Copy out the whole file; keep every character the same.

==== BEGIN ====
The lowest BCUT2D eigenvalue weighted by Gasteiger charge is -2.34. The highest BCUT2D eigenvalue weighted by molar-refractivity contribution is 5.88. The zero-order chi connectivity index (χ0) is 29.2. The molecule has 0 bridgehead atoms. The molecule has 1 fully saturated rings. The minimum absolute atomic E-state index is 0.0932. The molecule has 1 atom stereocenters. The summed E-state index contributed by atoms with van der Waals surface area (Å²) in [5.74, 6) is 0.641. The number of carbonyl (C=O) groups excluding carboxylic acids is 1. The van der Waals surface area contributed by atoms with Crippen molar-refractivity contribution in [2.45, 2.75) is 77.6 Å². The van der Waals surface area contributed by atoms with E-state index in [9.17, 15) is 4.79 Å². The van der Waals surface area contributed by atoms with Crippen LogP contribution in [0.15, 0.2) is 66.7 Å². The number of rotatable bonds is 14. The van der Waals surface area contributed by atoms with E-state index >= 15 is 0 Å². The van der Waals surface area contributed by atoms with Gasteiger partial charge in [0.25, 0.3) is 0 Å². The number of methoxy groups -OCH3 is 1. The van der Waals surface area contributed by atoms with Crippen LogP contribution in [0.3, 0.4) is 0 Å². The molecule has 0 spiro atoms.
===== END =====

The lowest BCUT2D eigenvalue weighted by Gasteiger charge is -2.34. The highest BCUT2D eigenvalue weighted by molar-refractivity contribution is 5.88. The zero-order chi connectivity index (χ0) is 29.2. The molecule has 0 bridgehead atoms. The molecule has 1 fully saturated rings. The minimum absolute atomic E-state index is 0.0932. The molecule has 1 atom stereocenters. The summed E-state index contributed by atoms with van der Waals surface area (Å²) in [5.74, 6) is 0.641. The number of carbonyl (C=O) groups excluding carboxylic acids is 1. The van der Waals surface area contributed by atoms with Crippen molar-refractivity contribution in [2.45, 2.75) is 77.6 Å². The van der Waals surface area contributed by atoms with E-state index in [9.17, 15) is 4.79 Å². The van der Waals surface area contributed by atoms with Crippen LogP contribution in [0.15, 0.2) is 66.7 Å². The number of rotatable bonds is 14. The van der Waals surface area contributed by atoms with E-state index >= 15 is 0 Å². The van der Waals surface area contributed by atoms with Gasteiger partial charge in [0.25, 0.3) is 0 Å². The number of methoxy groups -OCH3 is 1. The van der Waals surface area contributed by atoms with Crippen LogP contribution in [0.3, 0.4) is 0 Å². The molecule has 0 spiro atoms.